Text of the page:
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Date: Fri, 3 Jul 2015 08:45:00 +0100
From: Kevin Beaumont <kevin.beaumont@...il.com>
To: fulldisclosure@...lists.org
Subject: Re: [FD] Microsoft Office - OLE Packager allows code execution in
 all Office versions,
 with macros disabled and high security templates applied

All - it is probably bad form to respond to my own post, but I've seen some
folk dismiss this out of hand on social media so I wanted to provide two
VERY QUICK proof of concept examples.  These were just put together in 10
minutes.

http://owned.lab6.com/~gossi/research/public/packager/

There's an RTF and .docx version.

You should be able to email these to colleagues.  The "Sales Invoice" file
is a .js file executed in Windows Scripting Host, which causes your PC to
lock (as in, Ctrl+Alt+Delete lock - nothing malicious).  It should work
even if you have application whitelisting setup, by using Rundll32.

Both examples have 0 out of 53 engine detection on Virustotal, and pass
undetected through Cuckoo and Palo-Alto sandboxing, and endpoint security
tools I've tried.  The RTF should pass through most of the leading cloud
mail gateways.

On 2 July 2015 at 10:31, Kevin Beaumont <kevin.beaumont@...il.com> wrote:

> All,
>
> OLE Packager is a feature introduced in Windows 3.1, which ran "up to"
> Windows XP: https://en.wikipedia.org/wiki/Object_Linking_and_Embedding
>
> It is still present in every version of Microsoft Office, on every Windows
> OS.
>
> It allows you to embed any file into Office documents.  It is also very
> dangerous and there is no way to disable it.
>
> To test, open Word 2010/2013 and select Insert -> Object -> Create from
> File, and drop an executable into the document.  Double clicking the
> executable then spawns the executable.  You can also right click the file
> name, to change the name and use a custom icon.  You can use the Draw
> functions to draw a white box over the file extension.
>
> This isn't new (although I think most people aren't aware this function is
> still active).
>
> There's all sorts of problems, though:
>
> - You can bypass many mail gateways and antivirus products by simply
> saving the document as an .RTF file - these also support OLE Packager
> objects.  Most products I've tested fail to scan for Packager objects
> inside RTF files, which are in turn then opened in Word by default.
>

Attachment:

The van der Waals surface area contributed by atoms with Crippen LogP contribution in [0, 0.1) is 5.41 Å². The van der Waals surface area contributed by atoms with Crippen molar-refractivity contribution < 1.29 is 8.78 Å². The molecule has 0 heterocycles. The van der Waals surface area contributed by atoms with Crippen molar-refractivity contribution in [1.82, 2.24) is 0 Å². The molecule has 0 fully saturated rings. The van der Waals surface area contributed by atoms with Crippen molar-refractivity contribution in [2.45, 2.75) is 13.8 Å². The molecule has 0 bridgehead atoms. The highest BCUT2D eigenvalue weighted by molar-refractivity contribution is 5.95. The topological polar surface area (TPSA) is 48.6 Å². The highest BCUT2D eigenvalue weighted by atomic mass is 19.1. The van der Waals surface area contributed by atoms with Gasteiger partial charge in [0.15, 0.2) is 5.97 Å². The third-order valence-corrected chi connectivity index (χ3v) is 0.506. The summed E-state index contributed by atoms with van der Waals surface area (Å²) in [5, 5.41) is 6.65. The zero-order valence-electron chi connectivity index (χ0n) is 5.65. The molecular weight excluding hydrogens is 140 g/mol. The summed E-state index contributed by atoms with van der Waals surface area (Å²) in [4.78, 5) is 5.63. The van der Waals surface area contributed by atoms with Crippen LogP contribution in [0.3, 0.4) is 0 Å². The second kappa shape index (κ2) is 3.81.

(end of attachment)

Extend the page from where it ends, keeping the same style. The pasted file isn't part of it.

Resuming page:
> - A dll file called packager.dll is used to determine if the file
> extension can execute code via a static list, and displays a warning for
> the user to click through.  There is no way to disable the Packager
> functionality, so every Enterprise/Gov/Org/user has this functionality
> enabled right now.
>
> - The DLL file hasn't been kept up to date.  For example, you can use .PS1
> (PowerShell) embeds without any security warning.  There's a lot of file
> types now you can execute code with without warning, basically.
>
> - You can also embed executable code within ZIP files, to completely
> bypass the warning.
>
> - The files are executed from your %appdata% folder, which is trusted for
> things such as Windows Scripting Host.  So for example, you can use
> malicious .js files to execute full code, wrapped in a ZIP, with absolutely
> no warning to the user nor ability to disable the functionality, even with
> Group Policy/high security Office templates etc.
>
> I've tried this technique with most of the large cloud based email
> filtering companies and it just sails past them.  I've also tried two
> anti-exploit products (Malwarebytes Anti-Exploit and a company I won't name
> due to NDA) and it doesn't trigger their protection.  No antivirus product
> detected anything suspect during testing.
>
> I notified Microsoft of my research back in March, but from the dialogue
> I've had it's a supported feature dating back to the early 90s.  It also
> appears to be supported going forward.  I think it blows apart security
> models and basically provides an easy way to detonate code on PCs far
> behind firewalls - my belief is organisations should be able to disable
> this feature, and it should probably be disabled by default in future
> Office versions.
>
> As a mitigation, you can install Microsoft EMET and manually add
> packager.dll to ASR.
>
> --Kevin
>

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